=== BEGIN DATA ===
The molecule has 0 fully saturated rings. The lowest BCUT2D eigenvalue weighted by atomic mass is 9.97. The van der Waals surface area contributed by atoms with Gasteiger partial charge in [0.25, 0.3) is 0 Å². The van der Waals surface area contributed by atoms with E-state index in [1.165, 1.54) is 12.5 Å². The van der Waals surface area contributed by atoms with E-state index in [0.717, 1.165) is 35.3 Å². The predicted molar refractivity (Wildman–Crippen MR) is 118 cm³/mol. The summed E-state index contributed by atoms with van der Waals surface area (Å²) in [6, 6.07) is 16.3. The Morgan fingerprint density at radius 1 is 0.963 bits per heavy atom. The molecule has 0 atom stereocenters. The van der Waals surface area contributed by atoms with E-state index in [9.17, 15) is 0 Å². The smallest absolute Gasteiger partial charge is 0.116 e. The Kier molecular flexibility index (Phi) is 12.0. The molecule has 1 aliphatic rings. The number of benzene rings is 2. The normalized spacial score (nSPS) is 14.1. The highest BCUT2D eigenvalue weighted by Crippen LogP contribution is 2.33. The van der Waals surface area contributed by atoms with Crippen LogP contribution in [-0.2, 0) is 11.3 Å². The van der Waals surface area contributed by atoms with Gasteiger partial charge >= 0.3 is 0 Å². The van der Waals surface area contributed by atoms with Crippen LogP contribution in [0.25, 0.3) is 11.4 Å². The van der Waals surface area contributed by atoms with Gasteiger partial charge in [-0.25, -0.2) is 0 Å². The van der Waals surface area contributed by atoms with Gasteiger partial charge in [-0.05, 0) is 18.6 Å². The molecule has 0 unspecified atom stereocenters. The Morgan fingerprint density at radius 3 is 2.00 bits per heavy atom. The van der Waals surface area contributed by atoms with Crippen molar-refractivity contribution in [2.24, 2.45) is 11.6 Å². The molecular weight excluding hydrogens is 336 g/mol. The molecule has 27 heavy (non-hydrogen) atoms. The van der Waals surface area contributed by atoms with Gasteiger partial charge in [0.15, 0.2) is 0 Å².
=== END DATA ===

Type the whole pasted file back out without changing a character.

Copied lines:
The molecule has 0 fully saturated rings. The lowest BCUT2D eigenvalue weighted by atomic mass is 9.97. The van der Waals surface area contributed by atoms with Gasteiger partial charge in [0.25, 0.3) is 0 Å². The van der Waals surface area contributed by atoms with E-state index in [1.165, 1.54) is 12.5 Å². The van der Waals surface area contributed by atoms with E-state index in [0.717, 1.165) is 35.3 Å². The predicted molar refractivity (Wildman–Crippen MR) is 118 cm³/mol. The summed E-state index contributed by atoms with van der Waals surface area (Å²) in [6, 6.07) is 16.3. The Morgan fingerprint density at radius 1 is 0.963 bits per heavy atom. The molecule has 0 atom stereocenters. The van der Waals surface area contributed by atoms with E-state index in [9.17, 15) is 0 Å². The smallest absolute Gasteiger partial charge is 0.116 e. The Kier molecular flexibility index (Phi) is 12.0. The molecule has 1 aliphatic rings. The number of benzene rings is 2. The normalized spacial score (nSPS) is 14.1. The highest BCUT2D eigenvalue weighted by Crippen LogP contribution is 2.33. The van der Waals surface area contributed by atoms with Crippen LogP contribution in [-0.2, 0) is 11.3 Å². The van der Waals surface area contributed by atoms with Gasteiger partial charge >= 0.3 is 0 Å². The van der Waals surface area contributed by atoms with Crippen LogP contribution in [0.25, 0.3) is 11.4 Å². The van der Waals surface area contributed by atoms with Gasteiger partial charge in [-0.25, -0.2) is 0 Å². The van der Waals surface area contributed by atoms with Gasteiger partial charge in [-0.05, 0) is 18.6 Å². The molecule has 0 unspecified atom stereocenters. The Morgan fingerprint density at radius 3 is 2.00 bits per heavy atom. The van der Waals surface area contributed by atoms with Crippen molar-refractivity contribution in [2.24, 2.45) is 11.6 Å². The molecular weight excluding hydrogens is 336 g/mol. The molecule has 27 heavy (non-hydrogen) atoms. The van der Waals surface area contributed by atoms with Gasteiger partial charge in [0.15, 0.2) is 0 Å².